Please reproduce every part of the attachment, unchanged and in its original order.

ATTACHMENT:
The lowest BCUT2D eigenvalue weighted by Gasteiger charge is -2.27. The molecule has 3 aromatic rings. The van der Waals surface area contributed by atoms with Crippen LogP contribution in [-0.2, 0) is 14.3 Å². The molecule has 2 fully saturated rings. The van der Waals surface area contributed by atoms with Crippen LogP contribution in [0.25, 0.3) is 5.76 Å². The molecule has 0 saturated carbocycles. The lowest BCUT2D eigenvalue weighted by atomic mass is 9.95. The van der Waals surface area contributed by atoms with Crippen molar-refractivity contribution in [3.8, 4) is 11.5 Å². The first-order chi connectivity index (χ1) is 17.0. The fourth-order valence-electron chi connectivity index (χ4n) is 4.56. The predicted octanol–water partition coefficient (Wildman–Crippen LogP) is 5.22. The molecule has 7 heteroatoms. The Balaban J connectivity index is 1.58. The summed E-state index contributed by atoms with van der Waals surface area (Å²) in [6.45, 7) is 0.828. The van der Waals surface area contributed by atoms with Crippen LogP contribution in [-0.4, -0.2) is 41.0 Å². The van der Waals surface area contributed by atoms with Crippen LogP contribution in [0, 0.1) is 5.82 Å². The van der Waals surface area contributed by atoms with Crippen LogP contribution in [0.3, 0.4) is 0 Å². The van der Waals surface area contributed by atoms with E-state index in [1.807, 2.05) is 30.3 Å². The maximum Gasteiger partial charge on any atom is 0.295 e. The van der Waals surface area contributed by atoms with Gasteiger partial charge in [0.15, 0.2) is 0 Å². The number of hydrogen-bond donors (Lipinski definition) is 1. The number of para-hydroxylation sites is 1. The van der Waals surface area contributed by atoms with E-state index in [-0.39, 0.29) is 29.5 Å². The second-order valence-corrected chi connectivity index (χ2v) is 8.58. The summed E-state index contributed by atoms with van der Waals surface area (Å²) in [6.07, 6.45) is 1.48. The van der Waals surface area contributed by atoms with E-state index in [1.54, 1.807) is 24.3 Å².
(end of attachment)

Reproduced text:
The lowest BCUT2D eigenvalue weighted by Gasteiger charge is -2.27. The molecule has 3 aromatic rings. The van der Waals surface area contributed by atoms with Crippen LogP contribution in [-0.2, 0) is 14.3 Å². The molecule has 2 fully saturated rings. The van der Waals surface area contributed by atoms with Crippen LogP contribution in [0.25, 0.3) is 5.76 Å². The molecule has 0 saturated carbocycles. The lowest BCUT2D eigenvalue weighted by atomic mass is 9.95. The van der Waals surface area contributed by atoms with Crippen molar-refractivity contribution in [3.8, 4) is 11.5 Å². The first-order chi connectivity index (χ1) is 17.0. The fourth-order valence-electron chi connectivity index (χ4n) is 4.56. The predicted octanol–water partition coefficient (Wildman–Crippen LogP) is 5.22. The molecule has 7 heteroatoms. The Balaban J connectivity index is 1.58. The summed E-state index contributed by atoms with van der Waals surface area (Å²) in [6.45, 7) is 0.828. The van der Waals surface area contributed by atoms with Crippen LogP contribution in [-0.4, -0.2) is 41.0 Å². The van der Waals surface area contributed by atoms with Crippen LogP contribution in [0, 0.1) is 5.82 Å². The van der Waals surface area contributed by atoms with Crippen LogP contribution in [0.3, 0.4) is 0 Å². The van der Waals surface area contributed by atoms with E-state index in [1.807, 2.05) is 30.3 Å². The maximum Gasteiger partial charge on any atom is 0.295 e. The van der Waals surface area contributed by atoms with Gasteiger partial charge in [0.15, 0.2) is 0 Å². The number of hydrogen-bond donors (Lipinski definition) is 1. The number of para-hydroxylation sites is 1. The van der Waals surface area contributed by atoms with E-state index in [-0.39, 0.29) is 29.5 Å². The second-order valence-corrected chi connectivity index (χ2v) is 8.58. The summed E-state index contributed by atoms with van der Waals surface area (Å²) in [6.07, 6.45) is 1.48. The van der Waals surface area contributed by atoms with E-state index in [1.54, 1.807) is 24.3 Å².